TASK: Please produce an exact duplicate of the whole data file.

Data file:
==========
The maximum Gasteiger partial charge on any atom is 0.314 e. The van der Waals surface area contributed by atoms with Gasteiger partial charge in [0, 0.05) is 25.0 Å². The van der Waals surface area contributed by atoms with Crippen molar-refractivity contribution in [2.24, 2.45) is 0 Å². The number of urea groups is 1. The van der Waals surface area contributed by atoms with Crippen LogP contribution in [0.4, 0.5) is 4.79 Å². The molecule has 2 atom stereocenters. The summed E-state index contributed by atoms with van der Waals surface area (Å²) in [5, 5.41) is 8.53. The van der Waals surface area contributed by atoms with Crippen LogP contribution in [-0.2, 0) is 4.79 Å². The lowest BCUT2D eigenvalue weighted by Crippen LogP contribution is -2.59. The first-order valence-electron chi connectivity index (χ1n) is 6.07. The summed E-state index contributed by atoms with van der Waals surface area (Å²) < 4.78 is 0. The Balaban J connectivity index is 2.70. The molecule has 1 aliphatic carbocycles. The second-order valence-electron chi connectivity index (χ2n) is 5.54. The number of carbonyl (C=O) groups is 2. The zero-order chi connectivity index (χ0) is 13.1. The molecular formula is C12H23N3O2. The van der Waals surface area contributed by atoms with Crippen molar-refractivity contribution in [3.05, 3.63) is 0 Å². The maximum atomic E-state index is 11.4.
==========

The maximum Gasteiger partial charge on any atom is 0.314 e. The van der Waals surface area contributed by atoms with Gasteiger partial charge in [0, 0.05) is 25.0 Å². The van der Waals surface area contributed by atoms with Crippen molar-refractivity contribution in [2.24, 2.45) is 0 Å². The number of urea groups is 1. The van der Waals surface area contributed by atoms with Crippen LogP contribution in [0.4, 0.5) is 4.79 Å². The molecule has 2 atom stereocenters. The summed E-state index contributed by atoms with van der Waals surface area (Å²) in [5, 5.41) is 8.53. The van der Waals surface area contributed by atoms with Crippen LogP contribution in [-0.2, 0) is 4.79 Å². The lowest BCUT2D eigenvalue weighted by Crippen LogP contribution is -2.59. The first-order valence-electron chi connectivity index (χ1n) is 6.07. The summed E-state index contributed by atoms with van der Waals surface area (Å²) < 4.78 is 0. The Balaban J connectivity index is 2.70. The molecule has 1 aliphatic carbocycles. The second-order valence-electron chi connectivity index (χ2n) is 5.54. The number of carbonyl (C=O) groups is 2. The zero-order chi connectivity index (χ0) is 13.1. The molecular formula is C12H23N3O2. The van der Waals surface area contributed by atoms with Crippen molar-refractivity contribution in [3.05, 3.63) is 0 Å². The maximum atomic E-state index is 11.4.